for all integer values of n greater than 1. If \(S_1\) = 1, what is the sum of the first 61 terms in the sequence?

(A) –48
(B) –31
(C) –29
(D) 1
(E) 30


Hi debbiem,

whenever you see such Qs asking for sum of a large number of terms, more often than not , there will be a repetion in terms..
so lets see..
1)\(S_1\) = 1
2)\(S_2\)= \(\frac{(-1)}{(S_1+1)}\)= \(\frac{-1}{2}\)
3) \(S_3\)= \(\frac{(-1)}{(S_2+1)}\)=-2
4)\(S_4\)= \(\frac{(-1)}{(S_3+1)}\)=1..
so we see after every three terms the numbers repeat..
so the sequence is--
1, -1/2, -2, 1, -1/2....
sum of first three terms= 1-1/2 -2= -3/2..
so sum of first 60 terms= -3/2 * 60/3= -30..
61 st term will be same as 1st so 1..
sum of all 61 terms = -30 + 1=-29..
C

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Re: S_n=-1/S_{n-1}+1 for all integer values of n greater than 1. If S1 = 1 [#permalink]

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New post 09 Mar 2016, 03:59
The key to solving this question is to realise that that the terms are recursive and the cyclicity is 3 and we must add the 61st term which will be 1
hence => -1.5 x 20 +1 => -29
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Re: S_n=-1/S_{n-1}+1 for all integer values of n greater than 1. If S1 = 1 [#permalink]

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New post 27 Mar 2017, 11:56
Bunuel wrote:
\(S_n=\frac{-1}{S_{n-1}+1}\) for all integer values of n greater than 1. If S1 = 1, what is the sum of the first 61 terms in the sequence?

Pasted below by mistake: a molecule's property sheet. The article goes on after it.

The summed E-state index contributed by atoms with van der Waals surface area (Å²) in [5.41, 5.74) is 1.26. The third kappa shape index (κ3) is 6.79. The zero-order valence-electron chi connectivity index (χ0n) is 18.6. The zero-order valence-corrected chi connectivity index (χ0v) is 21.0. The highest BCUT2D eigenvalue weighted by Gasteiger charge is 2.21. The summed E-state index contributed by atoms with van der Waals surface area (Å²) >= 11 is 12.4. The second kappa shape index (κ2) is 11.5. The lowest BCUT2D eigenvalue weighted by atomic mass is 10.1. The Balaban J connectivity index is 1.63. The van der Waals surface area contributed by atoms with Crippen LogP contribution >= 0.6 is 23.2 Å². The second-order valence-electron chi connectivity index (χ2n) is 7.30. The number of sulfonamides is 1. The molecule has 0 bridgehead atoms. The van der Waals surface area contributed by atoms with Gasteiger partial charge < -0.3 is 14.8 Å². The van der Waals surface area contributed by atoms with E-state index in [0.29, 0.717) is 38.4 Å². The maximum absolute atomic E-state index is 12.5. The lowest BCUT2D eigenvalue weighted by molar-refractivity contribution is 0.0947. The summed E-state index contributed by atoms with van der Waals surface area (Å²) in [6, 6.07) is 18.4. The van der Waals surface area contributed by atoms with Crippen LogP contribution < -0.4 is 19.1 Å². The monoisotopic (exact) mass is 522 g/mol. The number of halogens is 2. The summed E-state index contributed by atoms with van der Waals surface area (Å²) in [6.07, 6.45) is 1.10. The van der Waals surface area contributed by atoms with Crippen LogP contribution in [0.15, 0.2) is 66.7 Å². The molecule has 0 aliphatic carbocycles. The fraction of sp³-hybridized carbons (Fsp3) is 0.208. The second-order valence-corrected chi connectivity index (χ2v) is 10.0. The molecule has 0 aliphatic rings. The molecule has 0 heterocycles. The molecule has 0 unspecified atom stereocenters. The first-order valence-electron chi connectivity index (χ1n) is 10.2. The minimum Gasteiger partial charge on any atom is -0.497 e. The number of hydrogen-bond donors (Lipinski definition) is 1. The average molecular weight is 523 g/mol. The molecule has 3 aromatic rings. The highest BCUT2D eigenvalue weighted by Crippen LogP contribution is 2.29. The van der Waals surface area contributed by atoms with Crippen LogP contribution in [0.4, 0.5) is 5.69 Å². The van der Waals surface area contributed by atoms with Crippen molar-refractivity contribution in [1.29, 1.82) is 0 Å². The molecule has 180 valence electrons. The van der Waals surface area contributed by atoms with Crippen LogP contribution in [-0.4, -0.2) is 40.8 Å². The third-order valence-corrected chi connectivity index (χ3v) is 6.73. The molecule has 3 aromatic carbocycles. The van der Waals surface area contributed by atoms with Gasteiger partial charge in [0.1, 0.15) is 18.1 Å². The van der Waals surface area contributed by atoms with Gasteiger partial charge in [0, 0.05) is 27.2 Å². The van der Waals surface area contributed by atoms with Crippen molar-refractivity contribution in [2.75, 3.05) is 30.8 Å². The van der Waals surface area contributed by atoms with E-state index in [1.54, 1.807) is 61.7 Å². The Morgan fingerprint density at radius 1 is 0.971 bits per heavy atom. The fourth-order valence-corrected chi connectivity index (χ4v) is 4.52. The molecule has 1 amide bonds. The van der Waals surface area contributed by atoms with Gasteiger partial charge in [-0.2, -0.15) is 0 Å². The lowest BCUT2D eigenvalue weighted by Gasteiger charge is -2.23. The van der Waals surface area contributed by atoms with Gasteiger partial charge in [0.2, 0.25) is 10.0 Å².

(A) –48
(B) –31
(C) –29
(D) 1
(E) 30


Let’s determine the values of the first few terms of the sequence.

s(1) = 1

s(2) = -1/(1+1) = -½

s(3) = -1/(-½ + 1) = -1/(1/2) = -2

s(4) = -1/(-2 + 1) = -1/-1 = 1

We see that the terms repeat themselves in a cycle of 3 that has a pattern of 1, -1/2, -2, which sum to -1.5. We see that the sum of terms 1-3 is -1.5, and the sum of terms 4-6 is also -1.5, etc.

Thus, each set of 3 terms has a sum of -1.5. Since there are 20 sets of 3 from 1 to 60, inclusive, and the 61st term = 1, we can calculate the sum as follows:

20(-1.5) + 1 = -30 + 1 = -29.

Answer: C
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S_n=-1/S_{n-1}+1 for all integer values of n greater than 1. If S1 = 1 [#permalink]

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New post 23 Oct 2017, 02:23
Bunuel wrote:
\(S_n=\frac{-1}{S_{n-1}+1}\) for all integer values of n greater than 1. If S1 = 1, what is the sum of the first 61 terms in the sequence?

(A) –48
(B) –31
(C) –29
(D) 1
(E) 30


Kudos for a correct solution.

\(S_n=\frac{-1}{S_{n-1}+1}\)
\(S_1\)= 1
\(S_2\)= -1/(1+1) = -1/2
\(S_3\)= -1/((-1/2)+1) = -2
\(S_4\)= -1/(-2+1) = 1

So, the sequence is 1, -1/2, -2, 1, -1/2......
The sequence repeats after every 3rd term
i.e. \(S_1, S_4, S_7\)= 1
\(S_2, S_5, S_8\) = -1/2
\(S_3, S_6,S_9\)= -2

\(S_{61}\) = 1
Also \(S_1+S_2+S_3+......+S_{60}\) = 20*(1-1/2-2) = -30
So, \(S_1+S_2+S_3+......+S_{60}+S_{61}\) = -30 +1 = -29

Answer C
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Re: S_n=-1/S_{n-1}+1 for all integer values of n greater than 1. If S1 = 1 [#permalink]

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New post 12 Nov 2017, 08:56
Bunuel wrote:
\(S_n=\frac{-1}{S_{n-1}+1}\) for all integer values of n greater than 1. If S1 = 1, what is the sum of the first 61 terms in the sequence?

(A) –48
(B) –31
(C) –29
(D) 1
(E) 30


Kudos for a correct solution.


Bunuel - what is a similar question to this? Where we can perhaps use (number of groups)(sum of one group) + uncounted terms?

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Re: S_n=-1/S_{n-1}+1 for all integer values of n greater than 1. If S1 = 1   [#permalink] 12 Nov 2017, 08:56